‘Nine Perfect Strangers’ Had a Major Identity Crisis
Hulu has been on a winning streak recently, with many of its shows getting positive reception. The streamer’s struck gold with Nine Perfect Strangers, its original miniseries based on a novel with the same name by Liane Moriarty. The show is the second Moriarty adaptation and, as such, has attracted comparison to the widely successful Big Little Lies. Although Nine Perfect Strangers is doing all the right things from its cast ensemble to its storyline, the series suffers from a major identity crisis deviating away from the book in more ways than one. Here’s how.
The show’s setting
Nine Perfect Strangers has an almost similar plot to The White Lotus in that it entails nine rich people who enroll in a retreat to try and wean themselves off some form of trauma. At the center of it all is the health and wellness guru Masha Dmitrichenko played by Nicole Kidman, whose Russian accent seems like it came straight out of the Cold War era.
In Moriarty’s books, ‘Nine Perfect Strangers’ is set in a remote location in Australia while the show portrays Tranquillum House, the health and wellness center, is located in California in a wooded area called Cabrillo.
Moriarty had a different aesthetic in mind for the Tranquillum House
In an interview with Architectural Digest, Nine Perfect Strangers set decorator Glen W. Johnson said that the Tranquillum House is meant to radiate a “mid-century modern-meets-Zen vibe.” The house has strategically positioned geometric windows that look out on extensive lush greenery filling the space with light. Additionally, the modern furnishings at the Tranquillum House are brand new.
However, Moriarty had a different vision for the house. In the book, one of the characters describes the iconic house as a Victorian mansion built in 1840, describing it as a “sandstone three stories with a red corrugated iron roof and a princess tower.” In the novel, the house interior has a “red cedar and rosewood staircase” that resembles the Titanic and stained glass windows.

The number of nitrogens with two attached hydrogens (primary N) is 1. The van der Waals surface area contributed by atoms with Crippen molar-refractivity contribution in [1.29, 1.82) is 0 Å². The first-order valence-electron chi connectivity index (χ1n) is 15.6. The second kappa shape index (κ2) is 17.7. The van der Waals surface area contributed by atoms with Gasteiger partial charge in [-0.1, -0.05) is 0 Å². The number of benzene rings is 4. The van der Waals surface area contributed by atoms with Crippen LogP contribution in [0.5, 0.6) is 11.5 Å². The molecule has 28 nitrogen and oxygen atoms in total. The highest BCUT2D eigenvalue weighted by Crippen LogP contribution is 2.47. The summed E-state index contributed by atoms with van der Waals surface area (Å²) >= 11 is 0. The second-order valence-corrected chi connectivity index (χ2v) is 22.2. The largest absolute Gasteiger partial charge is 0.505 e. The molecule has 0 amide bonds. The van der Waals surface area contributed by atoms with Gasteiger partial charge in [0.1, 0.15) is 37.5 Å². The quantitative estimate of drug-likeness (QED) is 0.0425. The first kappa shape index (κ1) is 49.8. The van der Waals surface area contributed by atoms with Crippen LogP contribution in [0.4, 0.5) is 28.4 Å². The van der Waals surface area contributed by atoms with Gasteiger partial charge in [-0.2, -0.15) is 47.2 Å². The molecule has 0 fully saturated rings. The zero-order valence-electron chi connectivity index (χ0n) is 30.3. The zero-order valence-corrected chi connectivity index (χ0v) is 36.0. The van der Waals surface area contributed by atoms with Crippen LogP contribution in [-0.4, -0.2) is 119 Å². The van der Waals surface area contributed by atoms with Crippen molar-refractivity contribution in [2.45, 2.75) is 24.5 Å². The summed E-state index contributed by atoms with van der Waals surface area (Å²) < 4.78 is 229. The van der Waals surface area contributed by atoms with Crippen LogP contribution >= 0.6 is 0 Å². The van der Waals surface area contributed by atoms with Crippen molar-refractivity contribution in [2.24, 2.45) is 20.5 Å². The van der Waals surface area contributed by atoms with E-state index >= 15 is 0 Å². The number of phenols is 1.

Masha’s nearly fatal experience is different in the book
Although Nine Perfect Strangers has taken liberties with several aspects of the book and the plot, one main character remains almost the same. Kidman’s character Masha is the same in both the book and the TV show in that in both, she takes a different career path by becoming a wellness guru from a corporate executive after her near-death experience.
In both, Masha dies and miraculously resurrects. The only thing the adaptation did differently with Masha was the circumstances surrounding her exit from her highly influential corporate job and transition into the wellness lifestyle.
Onscreen, viewers see Masha almost meeting her maker after one of her numerous enemies shoots her in the parking garage. In the book, Masha nearly dies due to her lifestyle choices. Moriarty describes Masha as a “middle-aged overweight woman” who smokes heavily and ignores other aspects of her life that don’t fall under her job description.
As an overworked and exhausted employee, she has a seizure while in her office and goes into cardiac arrest. Similarly, the show exaggerates Masha’s life, with the writers adding several subplots to make for exciting TV, such as the death threats Masha constantly receives.
In Moriarty’s books, there is no mention of Masha receiving death threats as her near-death experience doesn’t also involve a shooting.
Different add-ons to the story for some characters
In Moriarty’s book, Lars Lee isn’t the snarky journalist we see on Nine Perfect Strangers. Instead, he is a family lawyer who attends the retreat, hoping to find some space between him and his partner of 15 years.
Similarly, Tony Hogburn, portrayed as a drug addict divorcee isn’t the same version found in the novel. Aside from his career-ending accident and the divorce, the show added various elements to Tony’s character, such as his drug addiction and bar fight to make the character more appealing.